The country is not only at a different stage of the economic cycle than many other economies, but its entire economic model is quite unique. For investors who currently have cautious views of the short to medium term prospects, an ex-China allocation, combined with a single country broad China exposure can deliver the precision to better align their portfolios with their economic analysis.

Increased exposure to dynamic Asian economies

Asia offers a diverse universe of economies that may be underappreciated in portfolios. India is one of the fastest growing major countries with solid short-term and long-term prospects. Taiwan and South Korea add first class technological capabilities, while Hong Kong and Singapore are two of the world’s preeminent financial centres and trading hubs. Indonesia is the 4th most populous nation, boasts the largest economy in Southeast Asia and accounts for roughly one-fifth of global nickel reserves. It is poised to play a key role in the electric vehicle supply chain.

Many of the above nations are well-placed to benefit from the proliferating “China-plus-one” approach to manufacturing. Redistributing China’s index weights across some of these players makes sense not only from a diversification angle, but also from an economic point of view.

The decision to exclude China from standard exposures represents a fresh approach to Asia equity allocations. We believe, however, that there is a long-term case to be made beyond tactical considerations.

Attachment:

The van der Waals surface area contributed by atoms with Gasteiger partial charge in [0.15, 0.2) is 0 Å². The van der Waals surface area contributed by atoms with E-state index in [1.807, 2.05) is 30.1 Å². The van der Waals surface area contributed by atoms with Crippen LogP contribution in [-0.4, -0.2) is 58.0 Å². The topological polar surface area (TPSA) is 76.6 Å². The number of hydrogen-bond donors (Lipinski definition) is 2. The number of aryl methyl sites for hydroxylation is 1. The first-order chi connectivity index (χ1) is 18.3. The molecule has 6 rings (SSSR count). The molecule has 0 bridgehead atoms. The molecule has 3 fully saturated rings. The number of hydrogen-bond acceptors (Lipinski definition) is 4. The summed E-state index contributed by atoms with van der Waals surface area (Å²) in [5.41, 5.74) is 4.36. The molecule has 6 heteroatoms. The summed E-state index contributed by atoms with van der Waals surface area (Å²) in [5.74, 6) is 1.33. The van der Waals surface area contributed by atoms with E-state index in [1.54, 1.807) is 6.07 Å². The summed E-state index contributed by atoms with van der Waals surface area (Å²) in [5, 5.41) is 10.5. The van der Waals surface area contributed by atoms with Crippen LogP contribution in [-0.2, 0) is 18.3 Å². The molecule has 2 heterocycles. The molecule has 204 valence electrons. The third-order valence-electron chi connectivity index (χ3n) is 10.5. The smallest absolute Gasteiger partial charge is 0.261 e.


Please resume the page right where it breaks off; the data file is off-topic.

China’s importance as a country and economy and its dominance in Asia and emerging market indices suggests that a separate view is warranted. Geopolitical tensions ebb and flow, but the emergence of a superpower besides the US will continue.

China’s growth trajectory is slowing, consistent with the fact that it has progressed to become a middle-income country and is on the verge of moving into the high-income bracket. Some of its immediate and regional neighbours on the other hand are picking up speed.

Asia as an economic entity will increasingly drive the world’s growth, and many of the economies offer investors opportunities that may not be well reflected in standard exposures.

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This article does not constitute investment advice. Make sure you do your own research or consult a professional advisor.